Ellen G. White Writings

<< Back Forward >>

«Back «Prev. Pub. «Ch «Pg   Pg» Ch» Next Pub.» Forward»

Manuscript Releases, vol. 5 [Nos. 260-346], Page 65

all things until their hearts are transformed by the grace of God. And they shall wear Christ's yoke and have Christ's meekness and lowliness of heart.—Letter 73, 1896, p. 14. (To Brother and Sister Maxson, October 12, 1896.)

Two great systems of efficiency are blended in the human body. The circulatory system and the nervous system are combined. The heart is the reservoir of the circulatory system and the brain of the nervous system. From the blood the food is assimilated by the body. Both agencies are ever at work. The food nourishes the whole man; therefore there is every need of wholesome food. But there is not the slightest call for the great variety of dishes which are nearly always on hand. Much time and labor might be saved in this matter. God does not design that our time should be so fully occupied in contriving dishes to suit the palate. God would have all of His people missionaries in every sense of the word.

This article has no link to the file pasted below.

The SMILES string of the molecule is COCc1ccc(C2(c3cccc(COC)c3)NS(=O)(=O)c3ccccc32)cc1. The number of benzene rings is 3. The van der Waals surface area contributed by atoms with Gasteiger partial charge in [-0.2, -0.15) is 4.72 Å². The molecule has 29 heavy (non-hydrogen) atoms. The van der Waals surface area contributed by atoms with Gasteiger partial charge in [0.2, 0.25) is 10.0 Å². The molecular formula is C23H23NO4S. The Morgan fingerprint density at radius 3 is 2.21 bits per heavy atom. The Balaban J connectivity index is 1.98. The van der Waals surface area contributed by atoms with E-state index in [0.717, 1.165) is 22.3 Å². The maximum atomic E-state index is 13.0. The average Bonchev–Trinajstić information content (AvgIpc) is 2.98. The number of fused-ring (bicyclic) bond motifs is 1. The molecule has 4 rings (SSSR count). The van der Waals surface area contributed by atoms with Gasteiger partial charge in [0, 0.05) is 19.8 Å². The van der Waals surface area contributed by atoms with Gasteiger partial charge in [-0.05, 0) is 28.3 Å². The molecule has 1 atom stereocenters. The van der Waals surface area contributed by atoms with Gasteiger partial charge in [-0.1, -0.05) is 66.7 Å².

In this country in the fruit season what an abundance of fruit there is of every description. Yet the variety of foods which are eaten at one meal often make a cesspool of the stomach.—Letter 157, 1900, p. 6. (To Brethren Farnsworth, Robinson, Starr, Palmer, Carr, and Sharp,” December 12, 1900.)

Only when the brain-power and the talent of speech are sanctified, are we fitted for service.—Manuscript 95, 1906, 12. (Sermon, “Lessons From the Fifteenth of Romans,” October 20, 1906.)

The heart is the citadel of the spiritual life, and it is necessary daily to expel worldly maxims and the spirit of the world from our hearts.

«Back «Prev. Pub. «Ch «Pg   Pg» Ch» Next Pub.» Forward»